Celluloid youth

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Roger Ebert isn’t looking over his shoulder just yet, but he might want to keep an eye out for Elan Lubliner.

That’s because at age 15, Lubliner is already a regularly published film critic (in his school newspaper), an incurable movie buff and a current board member of the Contra Costa International Jewish Film Festival.

He was one of those deciding which films made it to the festival’s line-up this year. The 11th annual edition of the festival runs from March 4-10 at two locations in Contra Costa County.

Lubliner has seen all the films and is particularly excited about the opening night entry, “Va, Vis et Deviens (Go, See and Become).” A French-Israeli co-production, it tells the story of the Ethiopian Jews rescued by Israel and transported to the Jewish homeland during Operation Moses.

“It’s a great film,” says Lubliner. “I got the chance to see it a couple of months ago. The star [Ethiopian-Israeli actor Sirhak Sabahat] is going to speak at the screening — that should be great.”

Other films in the festival this year hail from Israel, Spain, Germany, Canada and the United States. Titles include prizewinners like “Syrian Bride,” “Go for Zucker!” and “Ushpizin,” which won the Israeli Academy Award for best actor. Documentaries cover topics as varied as convicted spy Jonathan Pollard, songwriter Debbie Friedman and Jewish veterans of World War II.

Lubliner’s enthusiasm for film may have a genetic component. His Israeli-born father, Efi Lubliner, has been on the Contra Costa Jewish Film Festival board for several years, and began exposing his son to the joys of cinema when Eli was knee-high to an Ewok.

“I remember my first foreign film,” he says. “It was ‘Shall We Dance,’ a Japanese film about ballroom dancing. I couldn’t read the subtitles, so throughout my dad whispered to me what was happening. I feel bad for the people who were in the audience.”

But the excitement of cinema never left him. He is a big fan of classic films, with Orson Welles, Martin Scorsese and Ingmar Bergman among his favorite filmmakers (though his all-time favorite movie is “The Shawshank Redemption,” from 1994).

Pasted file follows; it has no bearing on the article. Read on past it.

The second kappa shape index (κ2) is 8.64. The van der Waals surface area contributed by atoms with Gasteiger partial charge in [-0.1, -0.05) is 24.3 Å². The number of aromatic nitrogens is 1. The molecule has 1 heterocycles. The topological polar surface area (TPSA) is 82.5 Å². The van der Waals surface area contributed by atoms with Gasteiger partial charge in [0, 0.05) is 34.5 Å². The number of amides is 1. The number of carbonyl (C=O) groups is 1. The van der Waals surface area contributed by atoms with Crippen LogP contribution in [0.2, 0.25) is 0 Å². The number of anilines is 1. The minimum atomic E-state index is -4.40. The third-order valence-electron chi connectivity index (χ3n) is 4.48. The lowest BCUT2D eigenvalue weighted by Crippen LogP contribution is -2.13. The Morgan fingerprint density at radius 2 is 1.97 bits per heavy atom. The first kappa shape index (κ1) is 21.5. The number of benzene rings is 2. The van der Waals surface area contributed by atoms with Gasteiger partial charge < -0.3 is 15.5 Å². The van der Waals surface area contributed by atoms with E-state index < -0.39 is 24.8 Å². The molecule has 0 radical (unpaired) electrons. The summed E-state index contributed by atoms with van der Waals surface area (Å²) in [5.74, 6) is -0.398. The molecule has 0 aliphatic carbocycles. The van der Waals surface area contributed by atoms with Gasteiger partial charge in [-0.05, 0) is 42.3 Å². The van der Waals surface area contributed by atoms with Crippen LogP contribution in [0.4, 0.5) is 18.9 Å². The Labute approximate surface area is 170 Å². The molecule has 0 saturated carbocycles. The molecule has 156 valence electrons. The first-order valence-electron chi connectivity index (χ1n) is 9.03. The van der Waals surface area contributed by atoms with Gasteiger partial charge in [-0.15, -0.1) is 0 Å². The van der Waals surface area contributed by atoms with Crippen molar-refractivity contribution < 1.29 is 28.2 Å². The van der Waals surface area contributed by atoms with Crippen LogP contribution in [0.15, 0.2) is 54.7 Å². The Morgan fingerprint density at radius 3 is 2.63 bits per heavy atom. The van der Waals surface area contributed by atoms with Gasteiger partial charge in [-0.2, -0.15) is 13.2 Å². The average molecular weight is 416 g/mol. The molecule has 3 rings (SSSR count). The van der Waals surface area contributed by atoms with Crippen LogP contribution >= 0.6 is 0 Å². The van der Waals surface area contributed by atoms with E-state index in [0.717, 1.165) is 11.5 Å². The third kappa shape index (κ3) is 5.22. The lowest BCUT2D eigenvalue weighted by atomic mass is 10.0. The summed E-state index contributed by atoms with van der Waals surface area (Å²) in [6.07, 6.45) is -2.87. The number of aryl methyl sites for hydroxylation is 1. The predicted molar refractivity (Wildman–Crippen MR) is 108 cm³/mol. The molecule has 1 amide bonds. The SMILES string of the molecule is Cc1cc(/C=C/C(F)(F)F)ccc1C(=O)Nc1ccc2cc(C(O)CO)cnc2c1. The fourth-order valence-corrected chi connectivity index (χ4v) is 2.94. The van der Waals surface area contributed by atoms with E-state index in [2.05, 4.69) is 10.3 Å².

That predilection for classic films is unusual for teens of Lubliner’s generation. He readily admits he has a hard time finding like-minded movie buffs his age.

“It’s unfortunate that kids my age lack the intellectual capacity to see incredible films just because they’re in black and white,” he says. “Kids have such a small mindset. They want action or nudity — that’s all they care about it. I have very few friends who appreciate the films I do.”

Born in Oakland, the Moraga resident is not just a movie fan, but a proud Jew as well. “I grew up being more happy about being Jewish than any of my Jewish friends,” he says. “From an early age I learned family comes first. Every Friday night we have Shabbat. That’s tradition, that’s the way I was raised.”

With an Israeli father, it’s no surprise he also grew up very pro-Israel. Lubliner is also vice president of Israel affairs for the West Coast branch of United Synagogue Youth, a Conservative teen organization.

Last year he volunteered to hand out flyers for the film festival. His engaging ways led festival director Riva Gambert to invite him to join the board. But at 15, even a natural born leader like Lubliner might be intimidated surrounded by adults. Then again, he might not.

“They’re great,” he says of his board colleagues. “They treat me really well. I feel like an adult when I’m with them. Everyone talks, everyone argues. It’s a typical Jewish meeting. But when I talk they take my comments seriously.”

A sophomore at Moraga’s Campolindo High School, Lubliner looks forward to taking a video production class next year, and his long-range plans include screenwriting and directing.

But Hollywood Boulevard is famous as the street of broken dreams, so the ever-practical Lubliner is hedging his bets, saying, “I’ll always be happy writing reviews.”

Complete E. Bay fest schedule

Dan Pine

Dan Pine is a contributing editor at J. He was a longtime staff writer at J. and retired as news editor in 2020.